Publication: Uganda Poverty Assessment: Strengthening Resilience to Accelerate Poverty Reduction
Files in English
The share of Uganda’s population that lives below the poverty line has fluctuated over the last seven years, greatly influenced by shocks that have tested the resilience of the people. About 30 percent of the country’s population was poor in 2019-20, which is comparable to the poverty rate of 30.7 percent in 2012-13. The pattern of fluctuating poverty rates is largely driven by the experience of rural households. There was a surge in the poverty rate between 2012-13 and 2016-17, linked to the drought in 2016-17, followed by improvement in 2019-20 prior to the pandemic, when favorable weather conditions helped lift rural incomes. The COVID-19 pandemic pushed both urban and rural residents into poverty. Inequality, which reflects the extent to which different population groups benefit from Gross Domestic Product (GDP) growth, and affects the transmission of growth into poverty reduction, remained largely unchanged over this period and may even have worsened in urban areas. The rest of this overview presents key findings of the report. The next section synthesizes key facts about Uganda’s poverty reduction experience up to 2020. These facts set the stage for the section that follows examining reasons behind limited progress in poverty reduction. The final section reviews the key policy points for action. The report’s analysis is based on new analysis of available data sources as well as published analytical reports such as the Systematic Country Diagnostic Update (World Bank; International Finance Corporation; Multilateral Investment Guarantee Agency 2021), the Country Economic Memorandum (World Bank 2022), and the previous Poverty Assessment (World Bank 2016).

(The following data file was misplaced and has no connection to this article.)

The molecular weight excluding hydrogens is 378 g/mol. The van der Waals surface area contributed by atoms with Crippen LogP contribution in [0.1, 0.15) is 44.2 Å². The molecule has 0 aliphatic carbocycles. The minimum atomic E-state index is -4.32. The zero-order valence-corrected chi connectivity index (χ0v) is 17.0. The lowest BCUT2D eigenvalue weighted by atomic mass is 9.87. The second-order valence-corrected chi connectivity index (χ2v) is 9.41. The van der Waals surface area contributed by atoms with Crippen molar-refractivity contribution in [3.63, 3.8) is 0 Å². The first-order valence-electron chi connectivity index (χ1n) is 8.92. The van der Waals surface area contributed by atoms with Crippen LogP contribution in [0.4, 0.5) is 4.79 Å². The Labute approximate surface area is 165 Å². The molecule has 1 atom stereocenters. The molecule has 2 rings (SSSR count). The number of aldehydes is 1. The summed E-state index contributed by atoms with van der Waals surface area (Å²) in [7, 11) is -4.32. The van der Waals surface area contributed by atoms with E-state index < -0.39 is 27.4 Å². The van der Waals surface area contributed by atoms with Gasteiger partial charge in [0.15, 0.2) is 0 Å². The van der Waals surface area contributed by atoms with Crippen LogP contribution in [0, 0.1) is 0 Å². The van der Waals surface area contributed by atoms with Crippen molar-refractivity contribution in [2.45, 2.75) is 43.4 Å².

“World Bank. 2022. Uganda Poverty Assessment: Strengthening Resilience to Accelerate Poverty Reduction. © Washington, DC : World Bank. http://hdl.handle.net/10986/37752 License: CC BY 3.0 IGO.”